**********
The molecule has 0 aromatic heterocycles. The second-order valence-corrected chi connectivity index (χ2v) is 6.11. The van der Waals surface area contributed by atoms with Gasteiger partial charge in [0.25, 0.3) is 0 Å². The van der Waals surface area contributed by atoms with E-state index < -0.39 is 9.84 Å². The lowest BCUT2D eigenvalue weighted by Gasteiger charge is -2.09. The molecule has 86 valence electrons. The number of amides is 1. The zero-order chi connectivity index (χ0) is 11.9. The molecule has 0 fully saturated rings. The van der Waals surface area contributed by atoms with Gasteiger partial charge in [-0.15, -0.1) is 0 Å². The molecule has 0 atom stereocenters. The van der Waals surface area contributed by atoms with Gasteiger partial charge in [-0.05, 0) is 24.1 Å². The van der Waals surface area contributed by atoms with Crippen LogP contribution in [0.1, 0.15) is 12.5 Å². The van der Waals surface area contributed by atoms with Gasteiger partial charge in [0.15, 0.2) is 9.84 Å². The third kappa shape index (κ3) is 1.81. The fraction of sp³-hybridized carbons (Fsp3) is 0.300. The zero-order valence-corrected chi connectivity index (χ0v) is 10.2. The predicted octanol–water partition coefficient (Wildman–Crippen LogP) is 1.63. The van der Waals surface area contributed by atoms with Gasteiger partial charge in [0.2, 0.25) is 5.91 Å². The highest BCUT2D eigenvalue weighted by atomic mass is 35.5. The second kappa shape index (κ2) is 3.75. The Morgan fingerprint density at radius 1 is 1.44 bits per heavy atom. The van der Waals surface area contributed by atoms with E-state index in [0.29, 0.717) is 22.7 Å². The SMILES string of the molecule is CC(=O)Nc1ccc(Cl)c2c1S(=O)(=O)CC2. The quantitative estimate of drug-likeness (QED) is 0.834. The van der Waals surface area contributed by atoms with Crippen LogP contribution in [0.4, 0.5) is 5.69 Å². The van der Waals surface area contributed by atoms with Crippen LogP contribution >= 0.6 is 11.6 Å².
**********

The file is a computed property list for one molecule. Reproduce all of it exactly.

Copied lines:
The molecule has 0 aromatic heterocycles. The second-order valence-corrected chi connectivity index (χ2v) is 6.11. The van der Waals surface area contributed by atoms with Gasteiger partial charge in [0.25, 0.3) is 0 Å². The van der Waals surface area contributed by atoms with E-state index < -0.39 is 9.84 Å². The lowest BCUT2D eigenvalue weighted by Gasteiger charge is -2.09. The molecule has 86 valence electrons. The number of amides is 1. The zero-order chi connectivity index (χ0) is 11.9. The molecule has 0 fully saturated rings. The van der Waals surface area contributed by atoms with Gasteiger partial charge in [-0.15, -0.1) is 0 Å². The molecule has 0 atom stereocenters. The van der Waals surface area contributed by atoms with Gasteiger partial charge in [-0.05, 0) is 24.1 Å². The van der Waals surface area contributed by atoms with Crippen LogP contribution in [0.1, 0.15) is 12.5 Å². The van der Waals surface area contributed by atoms with Gasteiger partial charge in [0.15, 0.2) is 9.84 Å². The third kappa shape index (κ3) is 1.81. The fraction of sp³-hybridized carbons (Fsp3) is 0.300. The zero-order valence-corrected chi connectivity index (χ0v) is 10.2. The predicted octanol–water partition coefficient (Wildman–Crippen LogP) is 1.63. The van der Waals surface area contributed by atoms with Gasteiger partial charge in [0.2, 0.25) is 5.91 Å². The highest BCUT2D eigenvalue weighted by atomic mass is 35.5. The second kappa shape index (κ2) is 3.75. The Morgan fingerprint density at radius 1 is 1.44 bits per heavy atom. The van der Waals surface area contributed by atoms with E-state index in [0.29, 0.717) is 22.7 Å². The SMILES string of the molecule is CC(=O)Nc1ccc(Cl)c2c1S(=O)(=O)CC2. The quantitative estimate of drug-likeness (QED) is 0.834. The van der Waals surface area contributed by atoms with Crippen LogP contribution in [0.4, 0.5) is 5.69 Å². The van der Waals surface area contributed by atoms with Crippen LogP contribution >= 0.6 is 11.6 Å².